How Do We Rebuild Trust in the New Normal?

How Do We Rebuild Trust in the New Normal?

Daniel Burrus 03/09/2020 6
How Do We Rebuild Trust in the New Normal?

This growing lack of trust can have serious consequences as we try to reverse the economic meltdown as a result of the global pandemic and bring about positive change and growth.

Whom Do We Trust?

The future in business is all about relationships, and all relationships need trust to survive. The more trust you have with a business, the more powerful the relationship with customers, while the more untrustworthy a business is, the weaker the relationship.

The post-pandemic “new normal” is so much more than just PPE and social distancing protocol. In reality, everyone is back to a primitive “square one” of sorts. With so many opinions and facts floating around social media, confusion as to how to behave now and in the immediate future after a pandemic runs rampant, and consumers’ trust is even more difficult to gain back than ever before.

So whom do we trust, both as businesses and consumers, how is trust earned by a business in the “new normal?”

The Three Values of Trust

In business, trust is something you must earn. You earn trust by displaying three universal values: honesty, integrity, and delivering on promises. In fact, no matter where you travel around the world and regardless of religion or culture, those three values are the same.

Because people worldwide place such a high emphasis on trust, many companies cite “trust” in their list of organizational values. By nature, most people are indeed trusting of others. But because trust is assumed, many companies have a tendency to implement strategies that undermine trust. They fail to make trust a conscious part of their strategy, when instead, trust stays in the back of their mind.

For example, call your cable television provider today and tell them you’re going to cancel your service and go with a streaming service, such as YouTube TV or Hulu TV. What is likely to occur is that, in order to retain your account, they’ll offer you a lower rate.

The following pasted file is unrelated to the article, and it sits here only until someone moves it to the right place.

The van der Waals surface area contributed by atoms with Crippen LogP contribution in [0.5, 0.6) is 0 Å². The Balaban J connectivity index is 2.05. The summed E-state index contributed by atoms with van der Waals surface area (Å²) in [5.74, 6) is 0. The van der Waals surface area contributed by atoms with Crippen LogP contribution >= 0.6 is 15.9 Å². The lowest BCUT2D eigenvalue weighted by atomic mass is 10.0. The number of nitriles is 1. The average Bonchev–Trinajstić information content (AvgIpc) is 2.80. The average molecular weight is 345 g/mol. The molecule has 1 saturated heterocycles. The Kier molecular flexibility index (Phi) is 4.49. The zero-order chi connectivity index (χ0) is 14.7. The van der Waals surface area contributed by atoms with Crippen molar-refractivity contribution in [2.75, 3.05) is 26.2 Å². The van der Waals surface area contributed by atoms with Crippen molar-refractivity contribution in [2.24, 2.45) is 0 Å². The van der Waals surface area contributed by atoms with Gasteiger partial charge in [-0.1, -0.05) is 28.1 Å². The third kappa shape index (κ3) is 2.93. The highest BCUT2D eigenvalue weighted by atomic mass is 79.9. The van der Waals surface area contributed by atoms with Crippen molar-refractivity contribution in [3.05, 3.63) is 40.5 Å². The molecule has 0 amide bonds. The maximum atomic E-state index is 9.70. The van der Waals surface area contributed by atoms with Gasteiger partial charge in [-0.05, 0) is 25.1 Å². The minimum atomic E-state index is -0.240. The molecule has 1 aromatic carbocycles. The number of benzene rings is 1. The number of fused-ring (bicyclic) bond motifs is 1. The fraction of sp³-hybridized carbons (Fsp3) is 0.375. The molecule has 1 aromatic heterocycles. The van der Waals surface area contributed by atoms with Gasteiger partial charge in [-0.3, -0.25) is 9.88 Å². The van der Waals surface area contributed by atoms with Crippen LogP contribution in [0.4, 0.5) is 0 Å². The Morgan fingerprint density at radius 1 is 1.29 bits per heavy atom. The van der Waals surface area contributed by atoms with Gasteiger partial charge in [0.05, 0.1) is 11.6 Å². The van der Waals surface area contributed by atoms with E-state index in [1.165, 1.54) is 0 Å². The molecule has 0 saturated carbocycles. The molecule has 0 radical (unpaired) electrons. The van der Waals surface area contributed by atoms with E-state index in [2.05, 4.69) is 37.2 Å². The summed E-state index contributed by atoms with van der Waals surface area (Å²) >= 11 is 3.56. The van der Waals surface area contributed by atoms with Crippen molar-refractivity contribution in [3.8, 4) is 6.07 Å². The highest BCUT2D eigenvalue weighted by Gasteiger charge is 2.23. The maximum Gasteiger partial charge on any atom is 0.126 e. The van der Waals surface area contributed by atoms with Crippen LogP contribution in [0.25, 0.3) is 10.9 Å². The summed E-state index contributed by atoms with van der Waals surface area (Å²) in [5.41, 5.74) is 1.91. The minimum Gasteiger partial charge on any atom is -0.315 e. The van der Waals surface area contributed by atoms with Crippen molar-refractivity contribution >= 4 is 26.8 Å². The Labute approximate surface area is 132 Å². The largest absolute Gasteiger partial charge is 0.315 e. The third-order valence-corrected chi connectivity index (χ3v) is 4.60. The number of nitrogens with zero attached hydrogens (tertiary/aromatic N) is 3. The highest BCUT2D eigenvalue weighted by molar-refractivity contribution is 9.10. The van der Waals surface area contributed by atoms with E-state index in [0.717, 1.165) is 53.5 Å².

Does this increase your trust in them and prompt you to keep cable? In reality, you’ll likely feel that you’ve been getting ripped off for years and should have gotten that lower price all along as a valued customer. Policies such as slashing prices to bribe customers to stay with something they are dissatisfied with build a foundation of distrust between the customer and the company.

Now add in potential financial hardships of customers due to COVID-19, and you have the potential for a completely decimated relationship. Yet despite their actions, companies that violate trust are simply not considering trust when they lay out a course of action to navigate the new wants and needs of their customers in the post-pandemic world.

In order to foster trust in your organization going forward, consider these strategies.

Never Assume Trust

Whenever you’re bringing about any change, either internally or externally, create a “trust gauge.” On the far left side of the gauge is no trust, and on the far right side is full trust. Before you implement any change, determine where the trust is between the consumer and your company on that meter. Before implementing the change, decide whether you think trust will go down, stay the same, or increase.

If you believe trust will go down, implement change in a different way than you’ve outlined, and if anyone on your team can come up with a way to get the trust meter to increase when implementing the change, reward that person openly to foster company-wide behavior.

Increased Value Rewards Loyalty

As you decide what policies and changes your company will implement, think of adding value rather than giving something away for free.

For example, during the early stages of the coronavirus pandemic, in-person businesses deemed nonessential were required to close nationwide. Grocery stores were allowed to stay open, though many were late to the concepts of safety protocols that we see today, such as plastic shields at the checkout counters or mask mandates.